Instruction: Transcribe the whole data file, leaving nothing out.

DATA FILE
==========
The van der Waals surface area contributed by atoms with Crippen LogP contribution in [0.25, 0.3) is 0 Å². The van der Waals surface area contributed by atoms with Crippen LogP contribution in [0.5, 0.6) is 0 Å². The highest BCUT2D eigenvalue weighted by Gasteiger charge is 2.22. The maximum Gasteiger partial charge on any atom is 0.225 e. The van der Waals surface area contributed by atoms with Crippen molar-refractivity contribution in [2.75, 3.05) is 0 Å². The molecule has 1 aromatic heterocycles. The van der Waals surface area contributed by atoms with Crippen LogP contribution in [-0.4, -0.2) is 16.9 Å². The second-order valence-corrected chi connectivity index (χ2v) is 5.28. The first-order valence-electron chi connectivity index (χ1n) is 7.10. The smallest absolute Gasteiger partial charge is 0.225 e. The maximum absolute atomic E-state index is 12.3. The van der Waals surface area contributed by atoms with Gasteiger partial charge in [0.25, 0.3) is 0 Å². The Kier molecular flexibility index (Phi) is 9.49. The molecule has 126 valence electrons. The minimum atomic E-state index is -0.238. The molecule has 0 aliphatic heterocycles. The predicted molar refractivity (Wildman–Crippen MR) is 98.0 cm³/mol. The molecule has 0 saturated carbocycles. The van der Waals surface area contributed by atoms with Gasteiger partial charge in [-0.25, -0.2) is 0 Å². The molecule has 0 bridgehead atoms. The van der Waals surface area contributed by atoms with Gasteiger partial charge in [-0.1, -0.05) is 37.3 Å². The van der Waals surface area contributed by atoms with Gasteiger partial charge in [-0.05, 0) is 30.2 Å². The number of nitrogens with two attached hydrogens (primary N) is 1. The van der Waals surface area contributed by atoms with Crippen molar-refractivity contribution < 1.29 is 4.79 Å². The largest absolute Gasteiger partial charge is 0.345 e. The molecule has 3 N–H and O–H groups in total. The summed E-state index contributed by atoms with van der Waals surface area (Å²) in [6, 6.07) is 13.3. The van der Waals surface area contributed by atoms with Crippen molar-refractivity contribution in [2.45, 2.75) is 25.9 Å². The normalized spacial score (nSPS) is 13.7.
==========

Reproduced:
The van der Waals surface area contributed by atoms with Crippen LogP contribution in [0.25, 0.3) is 0 Å². The van der Waals surface area contributed by atoms with Crippen LogP contribution in [0.5, 0.6) is 0 Å². The highest BCUT2D eigenvalue weighted by Gasteiger charge is 2.22. The maximum Gasteiger partial charge on any atom is 0.225 e. The van der Waals surface area contributed by atoms with Crippen molar-refractivity contribution in [2.75, 3.05) is 0 Å². The molecule has 1 aromatic heterocycles. The van der Waals surface area contributed by atoms with Crippen LogP contribution in [-0.4, -0.2) is 16.9 Å². The second-order valence-corrected chi connectivity index (χ2v) is 5.28. The first-order valence-electron chi connectivity index (χ1n) is 7.10. The smallest absolute Gasteiger partial charge is 0.225 e. The maximum absolute atomic E-state index is 12.3. The van der Waals surface area contributed by atoms with Gasteiger partial charge in [0.25, 0.3) is 0 Å². The Kier molecular flexibility index (Phi) is 9.49. The molecule has 126 valence electrons. The minimum atomic E-state index is -0.238. The molecule has 0 aliphatic heterocycles. The predicted molar refractivity (Wildman–Crippen MR) is 98.0 cm³/mol. The molecule has 0 saturated carbocycles. The van der Waals surface area contributed by atoms with Gasteiger partial charge in [-0.25, -0.2) is 0 Å². The molecule has 0 bridgehead atoms. The van der Waals surface area contributed by atoms with Gasteiger partial charge in [-0.1, -0.05) is 37.3 Å². The van der Waals surface area contributed by atoms with Gasteiger partial charge in [-0.05, 0) is 30.2 Å². The number of nitrogens with two attached hydrogens (primary N) is 1. The van der Waals surface area contributed by atoms with Crippen molar-refractivity contribution < 1.29 is 4.79 Å². The largest absolute Gasteiger partial charge is 0.345 e. The molecule has 3 N–H and O–H groups in total. The summed E-state index contributed by atoms with van der Waals surface area (Å²) in [6, 6.07) is 13.3. The van der Waals surface area contributed by atoms with Crippen molar-refractivity contribution in [2.45, 2.75) is 25.9 Å². The normalized spacial score (nSPS) is 13.7.